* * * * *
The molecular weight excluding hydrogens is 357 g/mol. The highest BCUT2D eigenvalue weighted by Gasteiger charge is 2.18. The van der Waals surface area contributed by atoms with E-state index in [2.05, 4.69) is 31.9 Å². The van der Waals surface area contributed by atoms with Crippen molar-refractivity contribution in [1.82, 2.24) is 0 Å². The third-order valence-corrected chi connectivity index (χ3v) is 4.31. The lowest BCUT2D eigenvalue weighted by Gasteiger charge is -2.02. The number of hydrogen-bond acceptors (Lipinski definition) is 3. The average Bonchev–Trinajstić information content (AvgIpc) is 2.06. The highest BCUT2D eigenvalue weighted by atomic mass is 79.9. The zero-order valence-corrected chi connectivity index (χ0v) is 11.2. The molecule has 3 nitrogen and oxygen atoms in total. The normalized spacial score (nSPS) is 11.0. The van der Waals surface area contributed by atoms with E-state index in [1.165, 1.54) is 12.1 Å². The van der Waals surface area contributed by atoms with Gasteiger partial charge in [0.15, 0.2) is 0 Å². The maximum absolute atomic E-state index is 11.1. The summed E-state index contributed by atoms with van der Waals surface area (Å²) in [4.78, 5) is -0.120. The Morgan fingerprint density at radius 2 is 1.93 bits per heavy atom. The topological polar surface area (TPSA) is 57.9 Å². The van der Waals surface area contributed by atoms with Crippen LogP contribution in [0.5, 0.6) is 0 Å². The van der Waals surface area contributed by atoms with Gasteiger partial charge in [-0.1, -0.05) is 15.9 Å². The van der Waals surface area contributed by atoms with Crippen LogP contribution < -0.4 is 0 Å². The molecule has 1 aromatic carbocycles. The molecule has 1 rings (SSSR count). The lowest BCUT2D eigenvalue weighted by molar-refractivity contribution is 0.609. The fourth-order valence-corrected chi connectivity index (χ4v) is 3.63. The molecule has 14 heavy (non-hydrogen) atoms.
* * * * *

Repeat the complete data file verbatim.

The molecular weight excluding hydrogens is 357 g/mol. The highest BCUT2D eigenvalue weighted by Gasteiger charge is 2.18. The van der Waals surface area contributed by atoms with E-state index in [2.05, 4.69) is 31.9 Å². The van der Waals surface area contributed by atoms with Crippen molar-refractivity contribution in [1.82, 2.24) is 0 Å². The third-order valence-corrected chi connectivity index (χ3v) is 4.31. The lowest BCUT2D eigenvalue weighted by Gasteiger charge is -2.02. The number of hydrogen-bond acceptors (Lipinski definition) is 3. The average Bonchev–Trinajstić information content (AvgIpc) is 2.06. The highest BCUT2D eigenvalue weighted by atomic mass is 79.9. The zero-order valence-corrected chi connectivity index (χ0v) is 11.2. The molecule has 3 nitrogen and oxygen atoms in total. The normalized spacial score (nSPS) is 11.0. The van der Waals surface area contributed by atoms with E-state index in [1.165, 1.54) is 12.1 Å². The van der Waals surface area contributed by atoms with Gasteiger partial charge in [0.15, 0.2) is 0 Å². The maximum absolute atomic E-state index is 11.1. The summed E-state index contributed by atoms with van der Waals surface area (Å²) in [4.78, 5) is -0.120. The Morgan fingerprint density at radius 2 is 1.93 bits per heavy atom. The topological polar surface area (TPSA) is 57.9 Å². The van der Waals surface area contributed by atoms with Crippen LogP contribution in [0.5, 0.6) is 0 Å². The van der Waals surface area contributed by atoms with Gasteiger partial charge in [-0.1, -0.05) is 15.9 Å². The van der Waals surface area contributed by atoms with Crippen LogP contribution < -0.4 is 0 Å². The molecule has 1 aromatic carbocycles. The molecule has 1 rings (SSSR count). The lowest BCUT2D eigenvalue weighted by molar-refractivity contribution is 0.609. The fourth-order valence-corrected chi connectivity index (χ4v) is 3.63. The molecule has 14 heavy (non-hydrogen) atoms.